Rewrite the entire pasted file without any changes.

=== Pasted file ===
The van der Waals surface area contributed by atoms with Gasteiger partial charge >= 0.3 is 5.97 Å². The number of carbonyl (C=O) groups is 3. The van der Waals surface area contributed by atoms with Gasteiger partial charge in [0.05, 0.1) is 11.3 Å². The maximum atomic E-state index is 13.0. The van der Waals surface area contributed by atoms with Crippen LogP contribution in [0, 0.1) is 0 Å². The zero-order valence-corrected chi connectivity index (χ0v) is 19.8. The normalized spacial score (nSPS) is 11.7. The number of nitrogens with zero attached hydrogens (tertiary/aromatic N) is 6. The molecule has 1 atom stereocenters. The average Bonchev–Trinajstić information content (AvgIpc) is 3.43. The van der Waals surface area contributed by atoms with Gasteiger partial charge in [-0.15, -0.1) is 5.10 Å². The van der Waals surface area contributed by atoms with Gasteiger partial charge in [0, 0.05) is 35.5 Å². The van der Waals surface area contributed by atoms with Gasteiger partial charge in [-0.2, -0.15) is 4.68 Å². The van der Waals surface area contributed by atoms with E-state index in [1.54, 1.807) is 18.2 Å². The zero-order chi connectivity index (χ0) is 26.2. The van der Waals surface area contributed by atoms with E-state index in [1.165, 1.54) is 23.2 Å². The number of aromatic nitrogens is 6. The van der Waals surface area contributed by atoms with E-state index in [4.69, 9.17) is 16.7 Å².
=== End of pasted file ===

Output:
The van der Waals surface area contributed by atoms with Gasteiger partial charge >= 0.3 is 5.97 Å². The number of carbonyl (C=O) groups is 3. The van der Waals surface area contributed by atoms with Gasteiger partial charge in [0.05, 0.1) is 11.3 Å². The maximum atomic E-state index is 13.0. The van der Waals surface area contributed by atoms with Crippen LogP contribution in [0, 0.1) is 0 Å². The zero-order valence-corrected chi connectivity index (χ0v) is 19.8. The normalized spacial score (nSPS) is 11.7. The number of nitrogens with zero attached hydrogens (tertiary/aromatic N) is 6. The molecule has 1 atom stereocenters. The average Bonchev–Trinajstić information content (AvgIpc) is 3.43. The van der Waals surface area contributed by atoms with Gasteiger partial charge in [-0.15, -0.1) is 5.10 Å². The van der Waals surface area contributed by atoms with Gasteiger partial charge in [0, 0.05) is 35.5 Å². The van der Waals surface area contributed by atoms with Gasteiger partial charge in [-0.2, -0.15) is 4.68 Å². The van der Waals surface area contributed by atoms with E-state index in [1.54, 1.807) is 18.2 Å². The zero-order chi connectivity index (χ0) is 26.2. The van der Waals surface area contributed by atoms with E-state index in [1.165, 1.54) is 23.2 Å². The number of aromatic nitrogens is 6. The van der Waals surface area contributed by atoms with E-state index in [4.69, 9.17) is 16.7 Å².